Nada Ayad

Associate Dean

Nada’s research interests lie in modern and contemporary Arabic literature, women of color feminisms, theories and literatures of decolonization, and translation studies. Through an analysis of Egyptian women’s Arabic and Anglophone novels, memoirs, and video blogs, her current research challenges dominant understandings of Arab women’s political participation. She explores the intertwining of the tropes of revolution and domesticity in texts depicting three Egyptian revolutions – in 1919 and 1952, against the British Occupation and, in 2011, against Hosni Mubarak’s dictatorship. Focusing on representations of kinship relations, sexuality, motherhood, and practical household concerns, she analyzes how domesticity and political consciousness function in concert to construct new national imaginaries. Currently she is working on her book project, tentatively titled Domesticating the Revolution in Egyptian Women’s Political Texts.

Nada’s other passion is translation. She has translated from the French “It’s about Dignity,” a personal account of a university student’s involvement in the Arab Spring in Morocco, which appeared in the edited volume Demanding Dignity: Young Voices from the Front Lines of the Arab Revolutions. She also collaborated with the creative team at the Sawt project on a documentary film by translating from the Egyptian Arabic dialect interviews of Egyptian women’s reactions to the 2011 Revolution. At the moment, she is working on a translation project involving the works of two Egyptian revolutionaries who launched the 1919 Revolution and the Egyptian Feminist Movement.

In her role as associate dean, Nada supports HSS faculty and staff; partners with faculty across Cooper Union on issues of diversity and decolonization; collaborates with faculty, staff, and students across all academic programs on efforts of diversity and inclusion; and also provides leadership support for evolving Cooper’s interdisciplinary learning initiatives.

Courses taught at Cooper Union:



HSS4: The Arab Spring

Race and Gender in Literature: Motherhood

Race and Gender in Literature: Arab Women and the War Story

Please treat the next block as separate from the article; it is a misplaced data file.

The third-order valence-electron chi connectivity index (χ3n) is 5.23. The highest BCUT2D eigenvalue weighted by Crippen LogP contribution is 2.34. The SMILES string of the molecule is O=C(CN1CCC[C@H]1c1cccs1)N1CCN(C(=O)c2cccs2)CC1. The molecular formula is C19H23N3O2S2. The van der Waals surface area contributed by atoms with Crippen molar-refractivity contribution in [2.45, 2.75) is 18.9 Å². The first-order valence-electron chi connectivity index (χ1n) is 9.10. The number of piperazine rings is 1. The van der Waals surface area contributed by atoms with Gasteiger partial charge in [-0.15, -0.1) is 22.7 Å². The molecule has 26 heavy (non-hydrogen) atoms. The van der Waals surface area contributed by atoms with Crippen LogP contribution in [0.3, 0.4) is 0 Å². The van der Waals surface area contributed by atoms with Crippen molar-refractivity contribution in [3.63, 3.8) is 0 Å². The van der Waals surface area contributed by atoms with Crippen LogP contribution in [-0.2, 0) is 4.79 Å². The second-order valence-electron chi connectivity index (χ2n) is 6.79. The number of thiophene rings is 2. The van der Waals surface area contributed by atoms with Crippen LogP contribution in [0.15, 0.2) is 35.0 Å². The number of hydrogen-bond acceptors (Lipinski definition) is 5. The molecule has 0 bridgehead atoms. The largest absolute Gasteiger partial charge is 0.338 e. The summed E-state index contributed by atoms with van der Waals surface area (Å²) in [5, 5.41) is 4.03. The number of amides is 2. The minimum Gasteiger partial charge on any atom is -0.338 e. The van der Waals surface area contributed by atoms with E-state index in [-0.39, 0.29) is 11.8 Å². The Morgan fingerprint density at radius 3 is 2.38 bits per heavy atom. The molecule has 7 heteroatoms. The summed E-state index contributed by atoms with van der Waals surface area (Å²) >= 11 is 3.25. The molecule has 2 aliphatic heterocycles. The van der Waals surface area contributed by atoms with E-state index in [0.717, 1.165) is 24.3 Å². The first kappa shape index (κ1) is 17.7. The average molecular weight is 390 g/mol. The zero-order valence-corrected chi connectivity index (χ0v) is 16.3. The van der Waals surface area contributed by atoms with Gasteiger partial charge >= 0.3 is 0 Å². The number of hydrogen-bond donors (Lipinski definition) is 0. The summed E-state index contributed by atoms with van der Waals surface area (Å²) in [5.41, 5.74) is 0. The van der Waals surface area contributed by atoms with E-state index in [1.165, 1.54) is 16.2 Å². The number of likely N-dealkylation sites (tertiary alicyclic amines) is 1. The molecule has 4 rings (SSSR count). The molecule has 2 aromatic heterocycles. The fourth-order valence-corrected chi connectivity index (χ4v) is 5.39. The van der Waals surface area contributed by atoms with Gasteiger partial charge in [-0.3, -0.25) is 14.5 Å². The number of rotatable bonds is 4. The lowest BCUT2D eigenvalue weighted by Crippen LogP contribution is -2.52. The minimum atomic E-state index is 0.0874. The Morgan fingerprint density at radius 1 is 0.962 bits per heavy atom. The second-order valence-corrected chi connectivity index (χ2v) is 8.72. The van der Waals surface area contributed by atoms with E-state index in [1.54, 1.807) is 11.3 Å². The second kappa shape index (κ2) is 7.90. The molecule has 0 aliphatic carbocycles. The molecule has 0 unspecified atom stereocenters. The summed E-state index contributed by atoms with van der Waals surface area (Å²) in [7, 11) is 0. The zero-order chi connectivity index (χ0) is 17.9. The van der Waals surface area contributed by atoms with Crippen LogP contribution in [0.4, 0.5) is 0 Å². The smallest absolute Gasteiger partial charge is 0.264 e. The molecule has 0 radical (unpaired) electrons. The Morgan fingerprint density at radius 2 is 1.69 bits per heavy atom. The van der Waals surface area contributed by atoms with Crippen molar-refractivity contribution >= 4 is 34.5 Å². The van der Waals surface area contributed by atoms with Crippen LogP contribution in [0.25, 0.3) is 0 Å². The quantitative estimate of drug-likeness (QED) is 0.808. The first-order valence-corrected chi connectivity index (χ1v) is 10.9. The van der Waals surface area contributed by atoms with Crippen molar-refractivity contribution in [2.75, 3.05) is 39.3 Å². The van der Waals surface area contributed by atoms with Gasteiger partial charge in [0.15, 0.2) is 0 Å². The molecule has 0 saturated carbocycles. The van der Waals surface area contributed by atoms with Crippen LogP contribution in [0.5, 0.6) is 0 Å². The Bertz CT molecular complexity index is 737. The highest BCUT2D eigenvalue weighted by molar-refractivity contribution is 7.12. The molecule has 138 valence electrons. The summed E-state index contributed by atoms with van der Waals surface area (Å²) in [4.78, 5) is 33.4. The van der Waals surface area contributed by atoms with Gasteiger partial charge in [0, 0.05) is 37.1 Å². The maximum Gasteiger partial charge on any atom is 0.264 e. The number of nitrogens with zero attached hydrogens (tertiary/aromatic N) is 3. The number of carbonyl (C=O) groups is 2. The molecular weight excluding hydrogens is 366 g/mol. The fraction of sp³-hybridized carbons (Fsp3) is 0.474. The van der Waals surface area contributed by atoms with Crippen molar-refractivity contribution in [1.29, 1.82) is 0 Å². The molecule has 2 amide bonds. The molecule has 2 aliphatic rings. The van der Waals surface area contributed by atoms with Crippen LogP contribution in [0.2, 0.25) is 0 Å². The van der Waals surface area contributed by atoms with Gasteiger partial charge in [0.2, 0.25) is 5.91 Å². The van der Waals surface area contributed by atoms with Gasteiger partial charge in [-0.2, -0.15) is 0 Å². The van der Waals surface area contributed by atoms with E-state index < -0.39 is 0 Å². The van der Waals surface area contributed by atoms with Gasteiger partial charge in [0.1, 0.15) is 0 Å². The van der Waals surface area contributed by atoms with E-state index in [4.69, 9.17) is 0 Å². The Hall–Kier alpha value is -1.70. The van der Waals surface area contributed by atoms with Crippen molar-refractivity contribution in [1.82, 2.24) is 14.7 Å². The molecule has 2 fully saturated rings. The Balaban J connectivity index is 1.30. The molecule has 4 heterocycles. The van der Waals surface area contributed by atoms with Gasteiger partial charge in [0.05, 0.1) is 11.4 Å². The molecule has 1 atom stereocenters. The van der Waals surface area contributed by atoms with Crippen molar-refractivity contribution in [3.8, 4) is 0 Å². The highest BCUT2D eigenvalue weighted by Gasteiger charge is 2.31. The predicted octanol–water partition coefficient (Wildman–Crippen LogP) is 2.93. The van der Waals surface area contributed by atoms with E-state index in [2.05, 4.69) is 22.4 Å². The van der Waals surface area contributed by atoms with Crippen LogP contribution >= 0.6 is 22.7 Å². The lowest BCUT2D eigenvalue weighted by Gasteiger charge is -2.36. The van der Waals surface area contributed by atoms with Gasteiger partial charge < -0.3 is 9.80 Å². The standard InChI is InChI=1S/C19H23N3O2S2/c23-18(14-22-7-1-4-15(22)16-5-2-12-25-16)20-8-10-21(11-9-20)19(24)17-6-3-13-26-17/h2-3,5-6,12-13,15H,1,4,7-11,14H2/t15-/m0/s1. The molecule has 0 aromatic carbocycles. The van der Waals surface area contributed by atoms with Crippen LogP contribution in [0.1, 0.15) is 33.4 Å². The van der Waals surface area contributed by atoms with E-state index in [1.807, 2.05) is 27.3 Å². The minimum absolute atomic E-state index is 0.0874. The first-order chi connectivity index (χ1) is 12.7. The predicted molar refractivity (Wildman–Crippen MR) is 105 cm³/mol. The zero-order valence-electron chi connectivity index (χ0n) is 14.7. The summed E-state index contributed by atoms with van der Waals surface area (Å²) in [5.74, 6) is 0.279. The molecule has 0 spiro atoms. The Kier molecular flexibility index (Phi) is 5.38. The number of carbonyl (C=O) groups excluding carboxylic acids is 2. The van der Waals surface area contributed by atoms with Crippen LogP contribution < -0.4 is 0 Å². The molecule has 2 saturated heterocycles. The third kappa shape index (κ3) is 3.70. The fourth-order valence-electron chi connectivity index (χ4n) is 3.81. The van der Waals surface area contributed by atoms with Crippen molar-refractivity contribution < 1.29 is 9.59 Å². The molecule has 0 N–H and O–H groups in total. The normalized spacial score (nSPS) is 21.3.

Revolutions of the Global South

List of publications:

Peer-reviewed articles:

“South-South Triangulations: Marriage, Fabric, and Decolonization in Latifa al-Zayyat’s The Open Door and Leila Abouleila’s Lyrics AlleyResearch in African Literature, forthcoming. 

“The Ambivalence of Revolutionary Cleaning in Mona Prince’s Revolution is my NameJournal of Global Postcolonial Studies, forthcoming.

“Reproducing, Mothering, and Caretaking: Forms of Resistance in Ahdaf Soueif’s In the Eye of the SunJournal of Postcolonial Writing, vol. 55, no.2, 2019, pp. 228-239.

“Between Huda Sha’rawi’s Memoirs and Harem Years,” in Translation and the Intersection of Texts, Contexts and Politics: Historical and Socio-Cultural Perspectives, ed. Mohammed Albakry. Cham, Switzerland: Springer International Publishing, 2017. 113—132.

“The Politics of Foreignizing and Domesticating English in Ahdaf Soueif’s In the Eye of the Sun” Translation Review, vol. 95, no.1, 2016, pp. 55 – 66.


From the Arabic: Translation of Egyptian women's interviews for the Sawt project, a documentary film depicting Egyptian women’s experience in the 2011 Revolution. Forthcoming.

From the French: “It's about Dignity,” by Omar Radi in Demanding Dignity: Young Voices from the Front Lines of the Arab Revolutions, eds. Maytha Alhassen and Ahmed Shihab-Eldin, Ashland, Ore: White Cloud, 2012. 181-88.

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